If you’re not planning to use a pump system, then you can work on introducing your fish. However, don’t forget that fish do need to have some oxygenated water to live and grow healthy. You can provide them with oxygen by placing a running hose in the pond 2-3 times a week for 15-30 minute intervals.
Introducing Your Fish To The Pond
When introducing your fish to the fish pond it’s a good idea to first let the water and any dirt residue to settle. Once ready, slowly begin to mix the pond water into the bucket water that you have your fish in for 10 minutes, this will help them acclimatize to the new water PH levels.
Once you have mixed the water and waited, slowly tip the fish into the pond. The less stressed your fish are when introducing them into the pond, the more of them will survive the process.
Don’t add all your fish at once. Start off with a small amount of fish. If most of them live for the first two weeks then introduce more.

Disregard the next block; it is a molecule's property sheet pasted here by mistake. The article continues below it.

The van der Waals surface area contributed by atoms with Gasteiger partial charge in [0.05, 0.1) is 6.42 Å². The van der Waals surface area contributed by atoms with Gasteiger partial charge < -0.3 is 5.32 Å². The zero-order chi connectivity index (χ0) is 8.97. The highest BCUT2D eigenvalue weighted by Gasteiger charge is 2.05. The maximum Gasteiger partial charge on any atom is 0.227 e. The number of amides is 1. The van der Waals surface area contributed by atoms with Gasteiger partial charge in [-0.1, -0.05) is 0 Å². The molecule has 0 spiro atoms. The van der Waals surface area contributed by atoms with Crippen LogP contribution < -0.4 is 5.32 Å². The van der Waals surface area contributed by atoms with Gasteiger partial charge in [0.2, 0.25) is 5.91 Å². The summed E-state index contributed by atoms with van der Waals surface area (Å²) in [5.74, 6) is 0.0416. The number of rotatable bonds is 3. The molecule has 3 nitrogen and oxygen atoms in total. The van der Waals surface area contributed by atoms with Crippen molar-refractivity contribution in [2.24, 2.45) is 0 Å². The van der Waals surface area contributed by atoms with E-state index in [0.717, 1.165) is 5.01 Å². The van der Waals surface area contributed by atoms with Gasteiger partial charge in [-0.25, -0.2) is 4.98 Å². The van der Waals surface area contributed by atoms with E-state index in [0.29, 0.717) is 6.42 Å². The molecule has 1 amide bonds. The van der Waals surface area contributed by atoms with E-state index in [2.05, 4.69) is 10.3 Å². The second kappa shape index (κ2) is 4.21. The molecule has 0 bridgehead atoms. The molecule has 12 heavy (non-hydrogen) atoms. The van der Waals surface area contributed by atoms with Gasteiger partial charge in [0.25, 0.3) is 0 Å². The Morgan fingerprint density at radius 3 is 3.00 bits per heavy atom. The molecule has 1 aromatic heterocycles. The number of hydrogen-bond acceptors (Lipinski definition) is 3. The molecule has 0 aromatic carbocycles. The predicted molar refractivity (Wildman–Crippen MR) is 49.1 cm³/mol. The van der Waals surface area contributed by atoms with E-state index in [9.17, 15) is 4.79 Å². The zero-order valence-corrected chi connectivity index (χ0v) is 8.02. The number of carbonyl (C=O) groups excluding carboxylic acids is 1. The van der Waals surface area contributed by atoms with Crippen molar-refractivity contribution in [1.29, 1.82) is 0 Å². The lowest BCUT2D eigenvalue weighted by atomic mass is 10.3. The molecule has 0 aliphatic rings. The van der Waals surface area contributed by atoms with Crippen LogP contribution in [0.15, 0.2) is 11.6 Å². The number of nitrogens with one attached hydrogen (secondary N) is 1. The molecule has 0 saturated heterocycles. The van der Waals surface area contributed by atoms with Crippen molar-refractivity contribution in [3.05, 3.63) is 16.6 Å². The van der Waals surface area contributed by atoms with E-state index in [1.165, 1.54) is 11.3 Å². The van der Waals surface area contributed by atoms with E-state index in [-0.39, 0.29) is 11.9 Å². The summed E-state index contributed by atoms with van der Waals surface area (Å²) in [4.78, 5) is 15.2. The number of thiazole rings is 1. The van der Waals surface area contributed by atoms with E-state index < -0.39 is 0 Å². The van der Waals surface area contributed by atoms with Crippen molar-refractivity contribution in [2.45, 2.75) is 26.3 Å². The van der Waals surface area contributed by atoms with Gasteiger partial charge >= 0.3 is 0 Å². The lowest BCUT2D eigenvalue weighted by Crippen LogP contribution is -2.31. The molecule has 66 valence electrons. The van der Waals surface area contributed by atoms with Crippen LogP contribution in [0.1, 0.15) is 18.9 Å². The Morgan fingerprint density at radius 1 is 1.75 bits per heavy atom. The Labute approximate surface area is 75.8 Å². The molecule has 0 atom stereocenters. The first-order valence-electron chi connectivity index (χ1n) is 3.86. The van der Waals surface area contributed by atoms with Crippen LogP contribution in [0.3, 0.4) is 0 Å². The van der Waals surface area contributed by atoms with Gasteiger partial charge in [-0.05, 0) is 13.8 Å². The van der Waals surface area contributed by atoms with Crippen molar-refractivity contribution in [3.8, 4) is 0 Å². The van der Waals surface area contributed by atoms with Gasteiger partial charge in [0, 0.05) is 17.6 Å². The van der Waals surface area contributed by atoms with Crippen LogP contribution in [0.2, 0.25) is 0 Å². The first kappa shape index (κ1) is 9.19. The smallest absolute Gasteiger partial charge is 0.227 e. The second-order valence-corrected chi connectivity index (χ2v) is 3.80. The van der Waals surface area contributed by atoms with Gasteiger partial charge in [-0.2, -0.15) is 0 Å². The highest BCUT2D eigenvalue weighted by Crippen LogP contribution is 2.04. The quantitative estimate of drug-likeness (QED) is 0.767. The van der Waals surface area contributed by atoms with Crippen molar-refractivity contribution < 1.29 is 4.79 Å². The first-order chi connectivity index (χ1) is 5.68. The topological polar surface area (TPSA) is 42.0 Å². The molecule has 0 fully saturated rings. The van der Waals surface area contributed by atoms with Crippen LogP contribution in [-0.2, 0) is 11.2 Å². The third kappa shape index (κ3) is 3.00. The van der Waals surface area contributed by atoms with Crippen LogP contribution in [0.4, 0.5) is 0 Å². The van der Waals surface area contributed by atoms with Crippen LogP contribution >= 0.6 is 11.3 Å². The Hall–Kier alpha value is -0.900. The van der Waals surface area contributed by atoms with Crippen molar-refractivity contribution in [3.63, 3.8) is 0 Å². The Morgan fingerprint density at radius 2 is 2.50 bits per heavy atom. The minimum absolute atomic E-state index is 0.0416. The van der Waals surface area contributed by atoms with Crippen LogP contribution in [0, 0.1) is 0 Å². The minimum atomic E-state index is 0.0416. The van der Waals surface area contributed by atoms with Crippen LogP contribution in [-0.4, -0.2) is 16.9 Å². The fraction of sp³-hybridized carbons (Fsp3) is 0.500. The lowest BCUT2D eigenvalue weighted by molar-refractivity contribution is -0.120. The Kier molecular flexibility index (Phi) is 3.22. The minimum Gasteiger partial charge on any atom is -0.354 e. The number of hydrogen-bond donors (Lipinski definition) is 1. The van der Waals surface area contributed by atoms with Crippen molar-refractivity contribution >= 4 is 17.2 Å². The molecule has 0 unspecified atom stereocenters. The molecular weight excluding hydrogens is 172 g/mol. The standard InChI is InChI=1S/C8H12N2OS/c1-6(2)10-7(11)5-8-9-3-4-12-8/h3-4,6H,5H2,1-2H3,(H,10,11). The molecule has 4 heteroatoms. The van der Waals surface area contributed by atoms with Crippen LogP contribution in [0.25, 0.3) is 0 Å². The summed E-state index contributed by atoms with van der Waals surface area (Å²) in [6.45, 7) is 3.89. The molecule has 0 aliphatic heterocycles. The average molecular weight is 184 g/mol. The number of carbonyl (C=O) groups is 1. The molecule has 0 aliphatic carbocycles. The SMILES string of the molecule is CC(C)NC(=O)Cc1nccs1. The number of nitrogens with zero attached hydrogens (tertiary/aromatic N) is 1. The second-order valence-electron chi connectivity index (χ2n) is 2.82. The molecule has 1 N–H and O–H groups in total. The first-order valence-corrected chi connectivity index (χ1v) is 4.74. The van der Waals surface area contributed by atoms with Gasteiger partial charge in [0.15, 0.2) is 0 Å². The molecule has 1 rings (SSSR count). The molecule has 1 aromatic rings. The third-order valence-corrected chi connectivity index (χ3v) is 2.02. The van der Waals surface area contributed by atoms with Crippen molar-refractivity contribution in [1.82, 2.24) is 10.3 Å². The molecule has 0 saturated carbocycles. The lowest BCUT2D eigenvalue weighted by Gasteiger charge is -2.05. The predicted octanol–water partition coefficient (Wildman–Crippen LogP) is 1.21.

If they all die within the first week, there’s something wrong with your water which needs to be addressed. One area that may need checking is the PH level. Some fish require a set PH level to survive in. If the PH level is still within range, you may need to ask a fish expert on what might be the problem.
Fish farming is a great way to provide you and your family with a sustainable food source. As your fish breed, you will find that you’ll have more than enough food to last for years. As the first month goes on, continually check on your fish and see whether you can improve any part of the pond. This will help you to keep your fish pond running well for a long time.
So, are you ready to build your own fish farm or pond ready for your homesteading lifestyle? If you have any questions, leave them in the comments.
The author of this post, George Hanson, has worked in the earthmoving industry for the past 20 years. He’s worked on both large and small projects and enjoys living off the land he owns. He works for EVM Australia and hopes to open his own earthmoving company in the future.